Tuesday, November 1, 2011

Twas the night of Halloween

When the strangest things are seen!  What a night.  We were able to get some fun time in with the boys after I managed to work an account for most of the morning.  After pizza at Pizza Hut for lunch, we went to the usual cemetery visit, picking up where we had left off with the Mom and little'un the night before, spooking around and looking at the reminders of just how precious life is.  What better focus on that day before All Saints?   

The great Griffey Boys cemetery ghost hunt, 2011

Don't know what they're doing, but either it's funny or frightening
Then we took an excursion through the woods at nearby Blue Limestone park, known to be haunted by restless spirits owing to a train wreck in ages past.  Alas, rain that morning and in previous days made it impossible to get into the tunnel where the ghost is believed to dwell.  So my intrepid sons decided to make for another way, discovering a 'path' and climbing up and around the leaf bare woods. 

We came out at a point not less than 40 feet above the lake beneath us.  That was enough to assure my sons that it was time to turn back.  That the woods also reminded one of the same forest in the Blair Witch Project, added to the urgency. 

Adventurers to the fore!

Seeing things from an angle we've never seen before.
Then we came home, met up with their Mom and our youngest, and began preparations for the annual candy frenzy.  Through cleverness and resourcefulness, a makeshift cemetery was placed in our front yard.  And where dampness and winds prevented the usual display of artificial webbing, a rather dismal and haunted looking graveyard took shape.

Yes, there's a cemetery there.
Then on came the costumes.  Despite weeks of wanting to be a pumpkin, our youngest balked at the last minute and could only be convinced to wear his pumpkin costume under an Ohio State jersey while carrying a wooden dagger.  The Ohio State shirt must have been in celebration of our stunning victory over Wisconsin.  The dagger?  Don't ask me.  With my Mom living with us, we had him covered and ready to go.

It's a pumpkin dressed in Ohio State fan garb with a wooden dagger thing.

His traditional pumpkin face, with a little help from his Mom
Next was our 11 year old, who wanted to be a thief.  Originally looking to a Robin Hood thief, or one from the pages of an old D&D Players Handbook, he settled for all black with face paint, ala Cary Grant in To Catch a Thief.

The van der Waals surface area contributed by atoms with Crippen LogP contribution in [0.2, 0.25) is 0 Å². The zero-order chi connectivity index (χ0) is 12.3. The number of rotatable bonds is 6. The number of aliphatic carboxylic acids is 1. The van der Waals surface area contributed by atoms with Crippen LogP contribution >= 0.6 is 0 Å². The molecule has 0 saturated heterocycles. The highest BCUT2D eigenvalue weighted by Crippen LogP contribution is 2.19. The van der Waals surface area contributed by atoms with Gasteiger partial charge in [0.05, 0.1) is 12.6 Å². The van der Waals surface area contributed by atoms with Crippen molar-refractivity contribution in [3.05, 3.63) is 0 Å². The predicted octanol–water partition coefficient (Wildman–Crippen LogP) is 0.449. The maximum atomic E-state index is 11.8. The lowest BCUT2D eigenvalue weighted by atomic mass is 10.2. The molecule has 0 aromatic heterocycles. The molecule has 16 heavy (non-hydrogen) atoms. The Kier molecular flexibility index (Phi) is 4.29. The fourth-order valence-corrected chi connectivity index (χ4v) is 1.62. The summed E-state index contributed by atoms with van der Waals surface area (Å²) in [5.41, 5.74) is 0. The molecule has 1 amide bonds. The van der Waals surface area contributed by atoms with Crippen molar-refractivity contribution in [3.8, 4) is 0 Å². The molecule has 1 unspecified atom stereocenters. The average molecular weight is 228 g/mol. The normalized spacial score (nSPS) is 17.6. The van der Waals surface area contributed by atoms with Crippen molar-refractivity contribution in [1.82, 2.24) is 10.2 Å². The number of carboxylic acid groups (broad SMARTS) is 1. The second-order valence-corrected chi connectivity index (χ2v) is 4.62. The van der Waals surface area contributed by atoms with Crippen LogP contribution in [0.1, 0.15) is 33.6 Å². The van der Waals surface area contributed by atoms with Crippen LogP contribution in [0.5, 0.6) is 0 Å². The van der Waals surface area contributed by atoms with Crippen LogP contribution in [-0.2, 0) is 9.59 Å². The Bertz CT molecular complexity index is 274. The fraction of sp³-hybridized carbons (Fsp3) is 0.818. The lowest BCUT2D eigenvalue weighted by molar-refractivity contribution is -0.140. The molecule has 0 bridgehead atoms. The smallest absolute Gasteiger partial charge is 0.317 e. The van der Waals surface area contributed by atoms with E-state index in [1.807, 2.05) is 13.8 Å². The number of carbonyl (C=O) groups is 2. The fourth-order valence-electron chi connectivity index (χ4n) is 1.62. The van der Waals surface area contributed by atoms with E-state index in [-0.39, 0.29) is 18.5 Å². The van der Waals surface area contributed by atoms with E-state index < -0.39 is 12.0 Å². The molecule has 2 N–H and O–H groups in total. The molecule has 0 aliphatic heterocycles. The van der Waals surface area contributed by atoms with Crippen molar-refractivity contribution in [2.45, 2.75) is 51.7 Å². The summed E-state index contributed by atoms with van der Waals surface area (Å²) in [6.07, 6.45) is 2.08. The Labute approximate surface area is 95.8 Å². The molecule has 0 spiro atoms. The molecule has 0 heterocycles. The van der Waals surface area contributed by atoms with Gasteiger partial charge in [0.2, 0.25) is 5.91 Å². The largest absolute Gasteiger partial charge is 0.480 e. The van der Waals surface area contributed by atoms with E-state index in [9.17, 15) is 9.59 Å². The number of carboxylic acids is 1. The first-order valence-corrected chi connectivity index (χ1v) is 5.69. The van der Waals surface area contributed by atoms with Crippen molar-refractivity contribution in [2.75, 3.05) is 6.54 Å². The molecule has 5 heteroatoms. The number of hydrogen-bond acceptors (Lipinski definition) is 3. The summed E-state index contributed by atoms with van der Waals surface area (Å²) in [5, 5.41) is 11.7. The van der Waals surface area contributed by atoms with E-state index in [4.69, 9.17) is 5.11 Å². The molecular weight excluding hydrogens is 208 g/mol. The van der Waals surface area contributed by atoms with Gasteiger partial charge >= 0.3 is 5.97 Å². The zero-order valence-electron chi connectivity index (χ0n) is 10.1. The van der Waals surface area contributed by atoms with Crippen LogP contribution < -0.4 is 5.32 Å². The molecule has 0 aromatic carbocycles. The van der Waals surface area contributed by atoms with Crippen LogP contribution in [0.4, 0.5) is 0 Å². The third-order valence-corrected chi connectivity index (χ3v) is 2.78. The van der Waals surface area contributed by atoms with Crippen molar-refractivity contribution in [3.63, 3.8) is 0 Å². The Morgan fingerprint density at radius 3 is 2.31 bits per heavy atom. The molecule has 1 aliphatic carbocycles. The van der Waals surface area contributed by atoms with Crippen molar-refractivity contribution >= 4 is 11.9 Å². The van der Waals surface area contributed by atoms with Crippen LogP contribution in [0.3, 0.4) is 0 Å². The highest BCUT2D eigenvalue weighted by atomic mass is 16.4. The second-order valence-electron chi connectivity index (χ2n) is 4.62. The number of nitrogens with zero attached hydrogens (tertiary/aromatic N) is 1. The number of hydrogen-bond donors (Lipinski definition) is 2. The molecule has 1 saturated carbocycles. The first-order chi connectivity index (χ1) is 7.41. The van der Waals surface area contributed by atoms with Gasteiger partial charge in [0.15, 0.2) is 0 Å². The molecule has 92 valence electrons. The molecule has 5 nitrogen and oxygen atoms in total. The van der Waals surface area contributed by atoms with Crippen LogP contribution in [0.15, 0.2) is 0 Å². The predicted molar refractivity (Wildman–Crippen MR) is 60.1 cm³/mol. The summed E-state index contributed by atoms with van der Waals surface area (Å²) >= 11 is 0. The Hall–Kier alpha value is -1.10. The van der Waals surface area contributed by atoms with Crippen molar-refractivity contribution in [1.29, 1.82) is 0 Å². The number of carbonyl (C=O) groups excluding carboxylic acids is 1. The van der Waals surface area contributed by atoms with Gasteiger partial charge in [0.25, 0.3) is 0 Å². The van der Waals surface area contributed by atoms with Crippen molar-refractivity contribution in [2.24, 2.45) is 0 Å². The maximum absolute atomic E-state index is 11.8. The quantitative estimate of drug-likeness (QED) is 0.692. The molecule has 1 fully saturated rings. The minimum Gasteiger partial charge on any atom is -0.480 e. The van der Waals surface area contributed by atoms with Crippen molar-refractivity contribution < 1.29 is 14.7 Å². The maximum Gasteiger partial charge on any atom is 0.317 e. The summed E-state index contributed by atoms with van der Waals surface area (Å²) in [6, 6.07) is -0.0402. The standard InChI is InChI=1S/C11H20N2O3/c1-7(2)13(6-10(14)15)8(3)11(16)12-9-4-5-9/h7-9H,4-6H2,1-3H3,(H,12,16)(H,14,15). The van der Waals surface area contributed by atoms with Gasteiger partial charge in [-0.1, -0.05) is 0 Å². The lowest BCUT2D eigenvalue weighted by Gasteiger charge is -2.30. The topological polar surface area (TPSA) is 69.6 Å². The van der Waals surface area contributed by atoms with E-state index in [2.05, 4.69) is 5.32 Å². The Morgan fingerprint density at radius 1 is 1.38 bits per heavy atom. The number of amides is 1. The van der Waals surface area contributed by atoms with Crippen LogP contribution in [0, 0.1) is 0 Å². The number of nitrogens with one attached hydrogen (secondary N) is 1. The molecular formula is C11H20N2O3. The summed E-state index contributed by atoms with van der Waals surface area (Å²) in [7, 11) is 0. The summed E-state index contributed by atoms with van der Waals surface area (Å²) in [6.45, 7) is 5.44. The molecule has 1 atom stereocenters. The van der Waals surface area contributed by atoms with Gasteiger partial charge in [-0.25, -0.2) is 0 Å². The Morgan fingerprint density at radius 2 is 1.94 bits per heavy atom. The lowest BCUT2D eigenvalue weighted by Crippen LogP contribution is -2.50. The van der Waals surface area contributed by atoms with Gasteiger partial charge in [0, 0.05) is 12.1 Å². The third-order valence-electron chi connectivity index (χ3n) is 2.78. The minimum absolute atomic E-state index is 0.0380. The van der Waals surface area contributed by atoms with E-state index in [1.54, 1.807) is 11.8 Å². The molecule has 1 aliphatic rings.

Always dashing and full of charisma, even before his black face paint

I'm sorry, but his design looked doofy

Then our 13 year old stood firm on his desire to be Gandalf the Grey.  Not Gandalf the White, but the Grey.  Because Lord of the Rings is not the latest, hippest, the marketing machines of Halloween did not supply us with the needed $40.00 costume.  So we improvised, with grey bathrobes, powdered hair, one store-bought beard, and an old limb from one of the trees that recent storms had dismantled in our backyard.  After taping a light stick to the top, he was ready for action.

You shall not trick!
Always the most intricate, because he doesn't have to carve it
Now our 16 year old is pretty much done with tricks-or-treats, but he did agree to take our youngest around the block once with everyone else, then bring him home and stay to help me pass out candy.  What to wear though.  He's built a reputation on thinking outside the box.  Two years ago he was a mummy.  Not original, but well done.  Last year he was the Invisible Man, completely outside the box and much noticed.  This year, as we've been overdosing on Hammer Horror films, he got the last minute inspiration to go out as none other than the master sleuth himself.  Donning an overcoat and a Holmes hat, with pipe in hand he once again upped the ante on originality, culminating with a search for clues in the graveyard as the evening wound  down.

Son, you astound me (bonus points for keeping his sideburns)
He has this geometric shape thing with his pumpkin designs
The family was over, though it was sad without Dad around.  His Alzheimer's had made it tough in recent years anyway, and I think we chose not to dwell on that too much.  My sister and her husband brought her granddaughter over, looking pretty and charming. 

As cute as a princess, if not overwhelmed by the boys
She had to leave earlier than usual, but indulged in the usual Halloween music with Lon Chaney's original Phantom of the Opera on the big screen.  After the tricks-or treats, the kids came in and we settled down for candy, pumpkin seeds and apple cider while watching Hammer's The Curse of Frankenstein.  I love that our kids can be wowed by such movies in the age of Avatar

On a Halloween of neat things, a bird of prey lands in a nearby branch just in time for me to get this shot
And that was that.  Showers then off to bed after a brief cram session for a social studies test scheduled for the next day.  Though Dad wasn't with us, I hope he was able to follow along and see the fun we had.  It was the type of fun he always wanted us to have around such times, as he was never given that opportunity in his Depression Era upbringing.  So Happy Halloween Dad, we all made it another wonderful celebration and can't wait to come back to you in a couple days.

Twas the night of Halloween.
When the strangest things are seen!

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